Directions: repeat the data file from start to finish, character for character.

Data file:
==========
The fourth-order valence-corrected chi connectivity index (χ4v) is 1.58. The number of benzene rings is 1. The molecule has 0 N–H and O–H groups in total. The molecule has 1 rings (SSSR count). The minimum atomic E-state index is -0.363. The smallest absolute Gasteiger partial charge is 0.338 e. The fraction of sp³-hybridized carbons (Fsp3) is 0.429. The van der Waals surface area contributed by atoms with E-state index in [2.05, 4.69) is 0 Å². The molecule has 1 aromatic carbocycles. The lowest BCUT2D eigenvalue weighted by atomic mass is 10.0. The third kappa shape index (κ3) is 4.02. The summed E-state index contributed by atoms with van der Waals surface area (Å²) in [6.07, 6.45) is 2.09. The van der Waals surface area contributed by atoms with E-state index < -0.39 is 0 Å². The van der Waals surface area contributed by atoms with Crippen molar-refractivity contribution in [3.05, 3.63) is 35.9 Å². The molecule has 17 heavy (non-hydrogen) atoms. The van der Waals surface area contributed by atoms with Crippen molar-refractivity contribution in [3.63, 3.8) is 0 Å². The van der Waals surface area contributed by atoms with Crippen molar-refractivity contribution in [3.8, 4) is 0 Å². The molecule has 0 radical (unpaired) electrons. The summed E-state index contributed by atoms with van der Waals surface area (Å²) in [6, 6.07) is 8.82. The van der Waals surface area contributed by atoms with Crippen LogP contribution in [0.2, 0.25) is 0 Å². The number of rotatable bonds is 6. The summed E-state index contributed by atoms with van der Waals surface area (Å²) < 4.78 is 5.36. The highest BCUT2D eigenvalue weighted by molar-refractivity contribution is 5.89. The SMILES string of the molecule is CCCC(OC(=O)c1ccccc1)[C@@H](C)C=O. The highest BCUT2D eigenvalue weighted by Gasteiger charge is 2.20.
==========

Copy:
The fourth-order valence-corrected chi connectivity index (χ4v) is 1.58. The number of benzene rings is 1. The molecule has 0 N–H and O–H groups in total. The molecule has 1 rings (SSSR count). The minimum atomic E-state index is -0.363. The smallest absolute Gasteiger partial charge is 0.338 e. The fraction of sp³-hybridized carbons (Fsp3) is 0.429. The van der Waals surface area contributed by atoms with E-state index in [2.05, 4.69) is 0 Å². The molecule has 1 aromatic carbocycles. The lowest BCUT2D eigenvalue weighted by atomic mass is 10.0. The third kappa shape index (κ3) is 4.02. The summed E-state index contributed by atoms with van der Waals surface area (Å²) in [6.07, 6.45) is 2.09. The van der Waals surface area contributed by atoms with E-state index < -0.39 is 0 Å². The van der Waals surface area contributed by atoms with Crippen molar-refractivity contribution in [3.05, 3.63) is 35.9 Å². The molecule has 17 heavy (non-hydrogen) atoms. The van der Waals surface area contributed by atoms with Crippen molar-refractivity contribution in [3.63, 3.8) is 0 Å². The van der Waals surface area contributed by atoms with Crippen molar-refractivity contribution in [3.8, 4) is 0 Å². The molecule has 0 radical (unpaired) electrons. The summed E-state index contributed by atoms with van der Waals surface area (Å²) in [6, 6.07) is 8.82. The van der Waals surface area contributed by atoms with Crippen LogP contribution in [0.2, 0.25) is 0 Å². The number of rotatable bonds is 6. The summed E-state index contributed by atoms with van der Waals surface area (Å²) < 4.78 is 5.36. The highest BCUT2D eigenvalue weighted by molar-refractivity contribution is 5.89. The SMILES string of the molecule is CCCC(OC(=O)c1ccccc1)[C@@H](C)C=O. The highest BCUT2D eigenvalue weighted by Gasteiger charge is 2.20.